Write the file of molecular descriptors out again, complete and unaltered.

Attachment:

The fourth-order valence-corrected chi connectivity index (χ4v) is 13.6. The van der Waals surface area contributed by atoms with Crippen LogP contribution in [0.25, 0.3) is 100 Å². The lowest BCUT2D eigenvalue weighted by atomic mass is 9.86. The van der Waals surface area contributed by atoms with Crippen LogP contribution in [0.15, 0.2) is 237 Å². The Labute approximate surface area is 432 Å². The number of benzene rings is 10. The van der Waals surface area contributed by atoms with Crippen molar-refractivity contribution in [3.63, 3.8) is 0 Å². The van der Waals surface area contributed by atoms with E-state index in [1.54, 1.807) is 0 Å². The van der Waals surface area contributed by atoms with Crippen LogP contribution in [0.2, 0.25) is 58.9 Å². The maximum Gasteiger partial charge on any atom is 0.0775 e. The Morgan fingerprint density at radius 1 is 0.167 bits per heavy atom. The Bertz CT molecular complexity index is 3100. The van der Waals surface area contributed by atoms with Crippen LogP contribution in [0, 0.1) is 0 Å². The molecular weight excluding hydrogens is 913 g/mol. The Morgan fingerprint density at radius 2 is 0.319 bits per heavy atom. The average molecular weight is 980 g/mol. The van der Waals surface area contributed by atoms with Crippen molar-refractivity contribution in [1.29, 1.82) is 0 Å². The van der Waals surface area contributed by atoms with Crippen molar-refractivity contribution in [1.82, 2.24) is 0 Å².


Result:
The fourth-order valence-corrected chi connectivity index (χ4v) is 13.6. The van der Waals surface area contributed by atoms with Crippen LogP contribution in [0.25, 0.3) is 100 Å². The lowest BCUT2D eigenvalue weighted by atomic mass is 9.86. The van der Waals surface area contributed by atoms with Crippen LogP contribution in [0.15, 0.2) is 237 Å². The Labute approximate surface area is 432 Å². The number of benzene rings is 10. The van der Waals surface area contributed by atoms with Crippen molar-refractivity contribution in [3.63, 3.8) is 0 Å². The van der Waals surface area contributed by atoms with E-state index in [1.54, 1.807) is 0 Å². The van der Waals surface area contributed by atoms with Crippen LogP contribution in [0.2, 0.25) is 58.9 Å². The maximum Gasteiger partial charge on any atom is 0.0775 e. The Morgan fingerprint density at radius 1 is 0.167 bits per heavy atom. The Bertz CT molecular complexity index is 3100. The van der Waals surface area contributed by atoms with Crippen LogP contribution in [0, 0.1) is 0 Å². The molecular weight excluding hydrogens is 913 g/mol. The Morgan fingerprint density at radius 2 is 0.319 bits per heavy atom. The average molecular weight is 980 g/mol. The van der Waals surface area contributed by atoms with Crippen molar-refractivity contribution in [1.29, 1.82) is 0 Å². The van der Waals surface area contributed by atoms with Crippen molar-refractivity contribution in [1.82, 2.24) is 0 Å².